By the Backroom Theologian. Each week I read the coming Sunday’s lectionary like a preview of coming events. Sometimes the lessons are easy. Other times not so much. This week, as has been the case in the past few weeks, the readings involve Acts and Revelation. Hmmm! Where did these come from? The Gospels according to Mark, John, Luke and Matthew have a name attached to them, albeit open to question who actually wrote them. But Acts and Revelation stand apart. What’s with that?
I have heard Revelation described as being written by someone who was on a 40-day magic mushroom trip in the desert. That is a bit harsh. It is a fascinating read filled with imagery that is open to interpretation, and certainly beyond my pay grade. Maybe, sometime, we can have a Bible study centered on Revelation.
But I did some research on Acts. Acts is attributable to Luke as part of a matched set…surprisingly referred to as Luke-Acts. Luke’s Gospel tells the story of Jesus life. Luke’s Acts begins with Jesus Ascension into heaven and moves on to describe the spreading of Christianity among the Gentiles.
The great debate within the early Christian church was whether men had to be circumcised to become Jews before they could become Christians. That certainly would have hindered the growth of the church. Peter goes to Jerusalem and is confronted about his cavorting with Gentiles. Peter then responds about a dream in which God wraps all diverse beings under the sheet of love and forgiveness. And the critics respond: "Then God has given even to the Gentiles the repentance that leads to life."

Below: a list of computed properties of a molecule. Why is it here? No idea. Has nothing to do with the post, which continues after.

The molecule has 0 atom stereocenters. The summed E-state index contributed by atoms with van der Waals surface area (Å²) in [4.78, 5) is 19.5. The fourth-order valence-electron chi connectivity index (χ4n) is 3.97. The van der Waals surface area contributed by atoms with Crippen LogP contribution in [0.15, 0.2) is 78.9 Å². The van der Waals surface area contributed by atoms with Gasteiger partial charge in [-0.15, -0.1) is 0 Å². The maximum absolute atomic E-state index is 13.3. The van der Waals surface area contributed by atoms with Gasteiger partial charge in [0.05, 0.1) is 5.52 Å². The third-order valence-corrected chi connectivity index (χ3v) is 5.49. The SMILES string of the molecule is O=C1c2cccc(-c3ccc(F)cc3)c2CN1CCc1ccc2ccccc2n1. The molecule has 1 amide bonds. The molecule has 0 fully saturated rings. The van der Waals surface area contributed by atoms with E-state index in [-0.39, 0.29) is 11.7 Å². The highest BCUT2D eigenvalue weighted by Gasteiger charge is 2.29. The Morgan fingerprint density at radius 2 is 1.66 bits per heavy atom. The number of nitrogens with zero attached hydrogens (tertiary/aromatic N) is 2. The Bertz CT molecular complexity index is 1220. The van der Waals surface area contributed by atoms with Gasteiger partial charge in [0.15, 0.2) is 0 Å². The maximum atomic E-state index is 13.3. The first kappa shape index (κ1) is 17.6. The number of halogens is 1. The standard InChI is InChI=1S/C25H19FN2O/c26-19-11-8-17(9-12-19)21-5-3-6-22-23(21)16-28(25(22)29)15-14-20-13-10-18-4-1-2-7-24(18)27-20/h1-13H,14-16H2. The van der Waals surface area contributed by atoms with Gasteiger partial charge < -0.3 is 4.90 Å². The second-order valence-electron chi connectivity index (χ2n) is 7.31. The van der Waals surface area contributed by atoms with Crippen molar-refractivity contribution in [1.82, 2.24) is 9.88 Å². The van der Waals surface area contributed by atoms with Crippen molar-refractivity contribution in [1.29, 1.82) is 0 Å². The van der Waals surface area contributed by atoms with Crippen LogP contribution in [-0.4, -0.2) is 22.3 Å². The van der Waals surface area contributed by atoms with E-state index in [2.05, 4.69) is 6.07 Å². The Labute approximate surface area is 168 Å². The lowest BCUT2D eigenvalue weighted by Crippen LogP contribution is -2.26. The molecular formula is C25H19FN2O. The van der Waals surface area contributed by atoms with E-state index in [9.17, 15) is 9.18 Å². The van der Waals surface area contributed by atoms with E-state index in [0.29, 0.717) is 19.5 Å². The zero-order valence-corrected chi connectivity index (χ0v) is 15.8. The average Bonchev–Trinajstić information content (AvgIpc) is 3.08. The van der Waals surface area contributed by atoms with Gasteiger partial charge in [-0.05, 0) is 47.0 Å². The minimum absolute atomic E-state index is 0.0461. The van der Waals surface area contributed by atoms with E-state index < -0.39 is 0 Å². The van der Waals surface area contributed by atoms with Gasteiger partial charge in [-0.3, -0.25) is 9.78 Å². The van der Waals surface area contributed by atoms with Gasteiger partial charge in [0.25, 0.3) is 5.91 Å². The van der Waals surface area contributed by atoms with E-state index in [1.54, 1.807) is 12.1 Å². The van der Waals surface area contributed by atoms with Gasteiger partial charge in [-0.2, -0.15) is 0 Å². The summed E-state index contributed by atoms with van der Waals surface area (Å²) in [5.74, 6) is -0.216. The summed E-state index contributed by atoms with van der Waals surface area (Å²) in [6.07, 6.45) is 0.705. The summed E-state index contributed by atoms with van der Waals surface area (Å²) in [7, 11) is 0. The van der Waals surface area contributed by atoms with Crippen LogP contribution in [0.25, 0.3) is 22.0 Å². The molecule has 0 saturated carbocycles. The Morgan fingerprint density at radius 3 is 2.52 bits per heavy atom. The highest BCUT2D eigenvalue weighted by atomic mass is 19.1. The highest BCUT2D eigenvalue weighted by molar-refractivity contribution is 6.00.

In Acts we travel on the Road to Damascus with Saul who has an epiphany, a close encounter with Jesus of the conversion kind, and becomes Paul; instrumental in the spread of Christianity among non-Jews. Paul became the Apostle to the Gentiles. His letters are key to understanding the creation of the early universal Christian church. He is the first great theologian of the church. It is his view of Christianity that established many tenets of the modern church…and not without controversy. That’s for another day.
From a pure history standpoint, Acts and Revelation are fascinating pieces of literature; one chronicling the early years of the church…the other speculating on the end days. Take some time to read and understand these very important parts of the New Testament.